Daniel Rios Arroyo, a doctoral student focusing his research on social and educational justice in K-12 through the higher education pipeline, has earned his MA; his advisor is Dr. Richard Duran. Daniel earned his B.A. in Sociology with Education studies minor from UC Los Angeles. His current research focuses on Latina/Latino students' transition from high school to college with a primary interest in Latina/Latino English language learners' educational experiences. As a graduate student, Daniel has gained teaching experience by being a TA in the Black Studies Department and the Spanish department. Daniel is also involved with SKILLS (School Kids investigating Language in Life and Society) as an instructor teaching high school English language learners. Daniel has also joined UCSB's Promise Scholars program as a Time Management Associate.
GGSE: Your MA research explores the idea of community cultural wealth. What have you learned about how that's crucial to education?
Rios Arroyo: My MA explored how five San Joaquin Valey community college students transitioned from high school to college and what forms of cultural wealth they utilized to navigate educational institutions. Community cultural wealth is crucial in education as it challenges cultural deficit thinking models that place the academic failure of Latina/Latino students and other Students of Color on their cultural backgrounds and families. Furthermore, for community cultural wealth to flourish in its ideal theoretical intentions, educational systems and methods of practice need to be reconstructed. For example, teacher-preparation programs need to train pre-service teachers on utilizing community cultural wealth pedagogies to cultivate underrepresented students' aspirations to go to college at an early age.
GGSE: What's been a highlight of working as a teaching assistant (and what courses have you TAed for)?
Rios Arroyo: I have been a teaching assistant in the Black Studies Department, Chicana/o Studies, and an instructor of Spanish 1. The highlight of working as a TA is having the opportunity to mentor undergraduate students as they navigate higher education and plan on pursuing a graduate degree.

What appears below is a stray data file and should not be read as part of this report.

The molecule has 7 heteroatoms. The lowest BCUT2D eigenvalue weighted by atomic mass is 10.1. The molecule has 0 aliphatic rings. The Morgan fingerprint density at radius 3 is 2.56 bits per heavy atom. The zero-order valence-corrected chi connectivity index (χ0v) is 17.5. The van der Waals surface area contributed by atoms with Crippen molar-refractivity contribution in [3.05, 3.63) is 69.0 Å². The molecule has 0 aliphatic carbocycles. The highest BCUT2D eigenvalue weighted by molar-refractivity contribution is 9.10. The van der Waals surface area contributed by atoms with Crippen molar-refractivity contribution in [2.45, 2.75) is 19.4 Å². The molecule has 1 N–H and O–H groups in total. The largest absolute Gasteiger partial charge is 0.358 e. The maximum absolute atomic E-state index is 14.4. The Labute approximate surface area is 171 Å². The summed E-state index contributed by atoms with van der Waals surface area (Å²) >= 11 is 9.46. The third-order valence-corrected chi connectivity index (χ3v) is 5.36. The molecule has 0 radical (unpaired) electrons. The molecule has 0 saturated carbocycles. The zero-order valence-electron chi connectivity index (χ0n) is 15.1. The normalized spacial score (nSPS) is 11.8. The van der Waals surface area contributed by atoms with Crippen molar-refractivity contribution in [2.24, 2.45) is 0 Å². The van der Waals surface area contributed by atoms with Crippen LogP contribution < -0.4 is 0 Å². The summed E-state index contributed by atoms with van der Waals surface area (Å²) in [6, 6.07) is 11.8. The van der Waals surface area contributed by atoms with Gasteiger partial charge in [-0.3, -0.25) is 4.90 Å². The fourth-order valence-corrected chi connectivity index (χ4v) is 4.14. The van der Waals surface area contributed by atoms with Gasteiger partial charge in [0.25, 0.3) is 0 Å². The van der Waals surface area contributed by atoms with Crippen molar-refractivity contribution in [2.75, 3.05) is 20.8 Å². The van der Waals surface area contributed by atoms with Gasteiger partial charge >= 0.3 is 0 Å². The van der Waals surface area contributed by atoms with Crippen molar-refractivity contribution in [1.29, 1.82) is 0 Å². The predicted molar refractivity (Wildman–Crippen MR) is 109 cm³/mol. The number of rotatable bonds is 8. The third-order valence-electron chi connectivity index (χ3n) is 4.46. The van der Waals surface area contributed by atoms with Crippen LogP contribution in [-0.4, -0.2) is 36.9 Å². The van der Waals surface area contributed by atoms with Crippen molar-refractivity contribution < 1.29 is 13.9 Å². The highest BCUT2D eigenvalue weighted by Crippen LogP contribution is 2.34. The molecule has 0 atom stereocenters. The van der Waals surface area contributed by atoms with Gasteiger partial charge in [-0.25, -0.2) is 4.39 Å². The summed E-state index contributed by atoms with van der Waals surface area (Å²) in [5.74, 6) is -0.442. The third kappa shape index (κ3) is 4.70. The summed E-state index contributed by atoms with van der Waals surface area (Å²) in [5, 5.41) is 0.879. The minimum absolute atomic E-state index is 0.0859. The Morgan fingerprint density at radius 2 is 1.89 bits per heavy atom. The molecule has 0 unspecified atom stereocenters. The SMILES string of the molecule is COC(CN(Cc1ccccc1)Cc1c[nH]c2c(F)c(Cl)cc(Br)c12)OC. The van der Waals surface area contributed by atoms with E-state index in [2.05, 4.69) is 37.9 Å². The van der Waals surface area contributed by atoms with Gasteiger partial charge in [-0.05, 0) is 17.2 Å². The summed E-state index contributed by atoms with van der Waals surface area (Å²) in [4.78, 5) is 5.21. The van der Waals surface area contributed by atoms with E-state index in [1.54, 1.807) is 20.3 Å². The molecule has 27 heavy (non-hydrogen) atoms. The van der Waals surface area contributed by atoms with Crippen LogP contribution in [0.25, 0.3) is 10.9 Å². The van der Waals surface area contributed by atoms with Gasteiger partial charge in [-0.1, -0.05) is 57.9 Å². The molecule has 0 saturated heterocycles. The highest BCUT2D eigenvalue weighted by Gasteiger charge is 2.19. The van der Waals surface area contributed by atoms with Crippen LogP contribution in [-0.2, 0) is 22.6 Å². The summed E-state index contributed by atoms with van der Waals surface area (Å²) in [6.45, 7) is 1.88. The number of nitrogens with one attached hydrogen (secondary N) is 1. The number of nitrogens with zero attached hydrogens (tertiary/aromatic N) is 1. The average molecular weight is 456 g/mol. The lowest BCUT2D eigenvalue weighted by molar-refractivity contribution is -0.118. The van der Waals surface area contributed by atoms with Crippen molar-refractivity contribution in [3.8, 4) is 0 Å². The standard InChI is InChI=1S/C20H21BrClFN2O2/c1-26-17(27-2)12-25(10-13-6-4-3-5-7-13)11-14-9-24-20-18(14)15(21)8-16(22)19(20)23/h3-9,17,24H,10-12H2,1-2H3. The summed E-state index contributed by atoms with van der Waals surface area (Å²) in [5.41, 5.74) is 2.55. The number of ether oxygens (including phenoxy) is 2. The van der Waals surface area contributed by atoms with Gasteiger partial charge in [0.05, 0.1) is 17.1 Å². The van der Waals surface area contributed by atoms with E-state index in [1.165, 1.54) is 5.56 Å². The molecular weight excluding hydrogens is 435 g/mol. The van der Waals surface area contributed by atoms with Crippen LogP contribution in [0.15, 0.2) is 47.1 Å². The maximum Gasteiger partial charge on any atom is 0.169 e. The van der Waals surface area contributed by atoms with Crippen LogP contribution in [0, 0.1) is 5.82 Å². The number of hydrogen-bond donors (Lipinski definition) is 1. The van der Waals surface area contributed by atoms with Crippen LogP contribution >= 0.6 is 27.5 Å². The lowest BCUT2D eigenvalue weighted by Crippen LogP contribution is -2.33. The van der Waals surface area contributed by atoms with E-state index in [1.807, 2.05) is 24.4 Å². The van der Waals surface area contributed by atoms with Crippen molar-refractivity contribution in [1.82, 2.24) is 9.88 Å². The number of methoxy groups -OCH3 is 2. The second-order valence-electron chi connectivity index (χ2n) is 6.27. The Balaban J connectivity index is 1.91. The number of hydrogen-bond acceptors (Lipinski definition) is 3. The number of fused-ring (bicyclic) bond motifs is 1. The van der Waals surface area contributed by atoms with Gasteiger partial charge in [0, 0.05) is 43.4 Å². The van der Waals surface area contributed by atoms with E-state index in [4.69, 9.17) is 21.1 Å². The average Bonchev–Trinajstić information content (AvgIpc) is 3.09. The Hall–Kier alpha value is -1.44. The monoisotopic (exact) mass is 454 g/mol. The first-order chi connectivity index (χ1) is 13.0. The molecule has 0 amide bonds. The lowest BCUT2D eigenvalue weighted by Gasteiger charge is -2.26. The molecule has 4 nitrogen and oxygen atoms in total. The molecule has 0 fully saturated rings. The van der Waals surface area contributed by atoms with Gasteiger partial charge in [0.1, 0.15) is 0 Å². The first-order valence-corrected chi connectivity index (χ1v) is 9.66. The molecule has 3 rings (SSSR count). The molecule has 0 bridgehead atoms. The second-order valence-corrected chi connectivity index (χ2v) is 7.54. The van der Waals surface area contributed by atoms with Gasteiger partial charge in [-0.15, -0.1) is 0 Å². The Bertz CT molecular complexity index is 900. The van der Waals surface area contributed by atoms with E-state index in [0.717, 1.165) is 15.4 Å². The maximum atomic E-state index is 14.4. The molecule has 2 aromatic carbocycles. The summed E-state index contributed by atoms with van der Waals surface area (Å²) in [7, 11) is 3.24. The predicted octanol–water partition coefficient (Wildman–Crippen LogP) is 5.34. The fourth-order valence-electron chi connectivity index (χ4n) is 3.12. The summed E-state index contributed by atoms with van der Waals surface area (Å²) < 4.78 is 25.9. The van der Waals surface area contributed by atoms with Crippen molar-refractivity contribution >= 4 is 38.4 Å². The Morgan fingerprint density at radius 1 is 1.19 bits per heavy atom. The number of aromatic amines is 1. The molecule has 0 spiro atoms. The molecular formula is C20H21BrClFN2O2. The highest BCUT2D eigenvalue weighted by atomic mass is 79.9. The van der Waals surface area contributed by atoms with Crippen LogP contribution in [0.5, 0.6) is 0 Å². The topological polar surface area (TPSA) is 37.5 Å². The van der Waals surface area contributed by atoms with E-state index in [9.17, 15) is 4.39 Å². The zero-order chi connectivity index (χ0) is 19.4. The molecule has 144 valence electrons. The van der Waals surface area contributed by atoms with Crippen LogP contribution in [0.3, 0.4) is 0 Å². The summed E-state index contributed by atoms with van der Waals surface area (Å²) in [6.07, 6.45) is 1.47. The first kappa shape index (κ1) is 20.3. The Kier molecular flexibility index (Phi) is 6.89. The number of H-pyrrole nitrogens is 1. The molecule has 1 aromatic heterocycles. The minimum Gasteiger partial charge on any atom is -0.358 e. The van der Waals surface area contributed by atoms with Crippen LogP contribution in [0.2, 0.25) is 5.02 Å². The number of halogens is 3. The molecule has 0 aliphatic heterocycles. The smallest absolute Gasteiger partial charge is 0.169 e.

GGSE: Having had the first few years of grad school occur during the pandemic, are there any positives to take out of this time, and what are they?
Rios Arroyo: Yes, the pandemic made me spend more time working on unlearning unhealthy habits of putting academic work first before family, social life, and my mental health. I also developed new hobbies, and I improved my time management skills.
GGSE: What are you most looking forward to as you move towards your dissertation work?
Rios Arroyo: I look forward to engaging myself in the literature and refining my dissertation research focus. I plan to focus my dissertation study on Latina/o students from the San Joaquin Valley college access, college choice decision, and college experiences/persistence. I am most excited to collect data and learn from the participants' lived experiences and find ways to use their lived experiences to inform policies and practices.
GGSE: Are there people at the Gevirtz School you would like to thank?
Rios Arroyo: I would like to thank my advisor, Dr. Richard Duran, for his guidance and support as I developed my research interest for my MA. I would also like to extend my gratitude to Dr. Rebeca Mireles-Rios and Dr. Jin Sook Lee for being part of my MA committee and helping me narrow down my focus, and providing me with femtorship.